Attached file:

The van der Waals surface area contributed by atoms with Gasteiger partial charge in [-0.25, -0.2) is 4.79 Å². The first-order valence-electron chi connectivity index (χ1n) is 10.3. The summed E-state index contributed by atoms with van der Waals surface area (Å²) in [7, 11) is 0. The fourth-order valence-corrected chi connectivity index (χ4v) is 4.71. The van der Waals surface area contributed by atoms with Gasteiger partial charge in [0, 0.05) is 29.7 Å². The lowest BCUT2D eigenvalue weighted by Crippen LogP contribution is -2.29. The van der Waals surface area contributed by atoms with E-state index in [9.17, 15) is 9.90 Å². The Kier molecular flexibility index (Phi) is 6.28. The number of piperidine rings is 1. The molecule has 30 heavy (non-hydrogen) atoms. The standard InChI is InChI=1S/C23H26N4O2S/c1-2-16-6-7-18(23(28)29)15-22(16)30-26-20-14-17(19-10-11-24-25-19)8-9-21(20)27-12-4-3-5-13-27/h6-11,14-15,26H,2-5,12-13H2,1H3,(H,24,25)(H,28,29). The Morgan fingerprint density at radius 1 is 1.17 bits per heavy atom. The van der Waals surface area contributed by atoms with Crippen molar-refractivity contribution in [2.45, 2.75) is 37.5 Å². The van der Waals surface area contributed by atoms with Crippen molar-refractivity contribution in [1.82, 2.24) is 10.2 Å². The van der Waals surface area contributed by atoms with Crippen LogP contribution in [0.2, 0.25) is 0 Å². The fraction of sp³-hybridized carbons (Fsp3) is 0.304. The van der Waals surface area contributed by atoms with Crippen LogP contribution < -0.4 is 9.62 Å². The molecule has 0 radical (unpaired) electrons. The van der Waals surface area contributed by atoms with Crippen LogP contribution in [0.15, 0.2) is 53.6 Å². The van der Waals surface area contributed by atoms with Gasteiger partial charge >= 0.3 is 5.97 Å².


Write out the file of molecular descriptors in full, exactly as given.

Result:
The van der Waals surface area contributed by atoms with Gasteiger partial charge in [-0.25, -0.2) is 4.79 Å². The first-order valence-electron chi connectivity index (χ1n) is 10.3. The summed E-state index contributed by atoms with van der Waals surface area (Å²) in [7, 11) is 0. The fourth-order valence-corrected chi connectivity index (χ4v) is 4.71. The van der Waals surface area contributed by atoms with Gasteiger partial charge in [0, 0.05) is 29.7 Å². The lowest BCUT2D eigenvalue weighted by Crippen LogP contribution is -2.29. The van der Waals surface area contributed by atoms with E-state index in [9.17, 15) is 9.90 Å². The Kier molecular flexibility index (Phi) is 6.28. The number of piperidine rings is 1. The molecule has 30 heavy (non-hydrogen) atoms. The standard InChI is InChI=1S/C23H26N4O2S/c1-2-16-6-7-18(23(28)29)15-22(16)30-26-20-14-17(19-10-11-24-25-19)8-9-21(20)27-12-4-3-5-13-27/h6-11,14-15,26H,2-5,12-13H2,1H3,(H,24,25)(H,28,29). The Morgan fingerprint density at radius 1 is 1.17 bits per heavy atom. The van der Waals surface area contributed by atoms with Crippen molar-refractivity contribution in [2.45, 2.75) is 37.5 Å². The van der Waals surface area contributed by atoms with Crippen molar-refractivity contribution in [1.82, 2.24) is 10.2 Å². The van der Waals surface area contributed by atoms with Crippen LogP contribution in [0.2, 0.25) is 0 Å². The fraction of sp³-hybridized carbons (Fsp3) is 0.304. The van der Waals surface area contributed by atoms with Crippen LogP contribution < -0.4 is 9.62 Å². The molecule has 0 radical (unpaired) electrons. The van der Waals surface area contributed by atoms with Crippen LogP contribution in [0.15, 0.2) is 53.6 Å². The van der Waals surface area contributed by atoms with Gasteiger partial charge >= 0.3 is 5.97 Å².